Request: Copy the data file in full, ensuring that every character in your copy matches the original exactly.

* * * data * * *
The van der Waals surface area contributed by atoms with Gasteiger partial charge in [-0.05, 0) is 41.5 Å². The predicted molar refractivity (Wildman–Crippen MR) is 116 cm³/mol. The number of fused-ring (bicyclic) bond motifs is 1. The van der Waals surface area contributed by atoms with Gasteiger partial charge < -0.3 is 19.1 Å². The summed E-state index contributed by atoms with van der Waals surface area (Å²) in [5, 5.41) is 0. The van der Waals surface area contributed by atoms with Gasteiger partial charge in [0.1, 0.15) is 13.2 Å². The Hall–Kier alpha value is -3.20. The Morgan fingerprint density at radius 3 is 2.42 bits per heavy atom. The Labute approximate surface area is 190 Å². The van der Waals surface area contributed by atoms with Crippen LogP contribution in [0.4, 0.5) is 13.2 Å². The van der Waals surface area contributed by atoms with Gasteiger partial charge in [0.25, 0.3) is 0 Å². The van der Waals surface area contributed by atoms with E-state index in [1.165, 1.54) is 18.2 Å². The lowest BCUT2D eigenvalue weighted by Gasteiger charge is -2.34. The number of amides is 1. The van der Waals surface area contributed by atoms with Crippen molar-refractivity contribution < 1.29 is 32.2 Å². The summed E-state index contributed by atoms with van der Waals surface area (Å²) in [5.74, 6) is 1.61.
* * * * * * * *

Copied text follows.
The van der Waals surface area contributed by atoms with Gasteiger partial charge in [-0.05, 0) is 41.5 Å². The predicted molar refractivity (Wildman–Crippen MR) is 116 cm³/mol. The number of fused-ring (bicyclic) bond motifs is 1. The van der Waals surface area contributed by atoms with Gasteiger partial charge < -0.3 is 19.1 Å². The summed E-state index contributed by atoms with van der Waals surface area (Å²) in [5, 5.41) is 0. The van der Waals surface area contributed by atoms with Gasteiger partial charge in [0.1, 0.15) is 13.2 Å². The Hall–Kier alpha value is -3.20. The Morgan fingerprint density at radius 3 is 2.42 bits per heavy atom. The Labute approximate surface area is 190 Å². The van der Waals surface area contributed by atoms with Crippen LogP contribution in [0.4, 0.5) is 13.2 Å². The van der Waals surface area contributed by atoms with Gasteiger partial charge in [0.25, 0.3) is 0 Å². The van der Waals surface area contributed by atoms with E-state index in [1.165, 1.54) is 18.2 Å². The lowest BCUT2D eigenvalue weighted by Gasteiger charge is -2.34. The number of amides is 1. The van der Waals surface area contributed by atoms with Crippen molar-refractivity contribution < 1.29 is 32.2 Å². The summed E-state index contributed by atoms with van der Waals surface area (Å²) in [5.74, 6) is 1.61.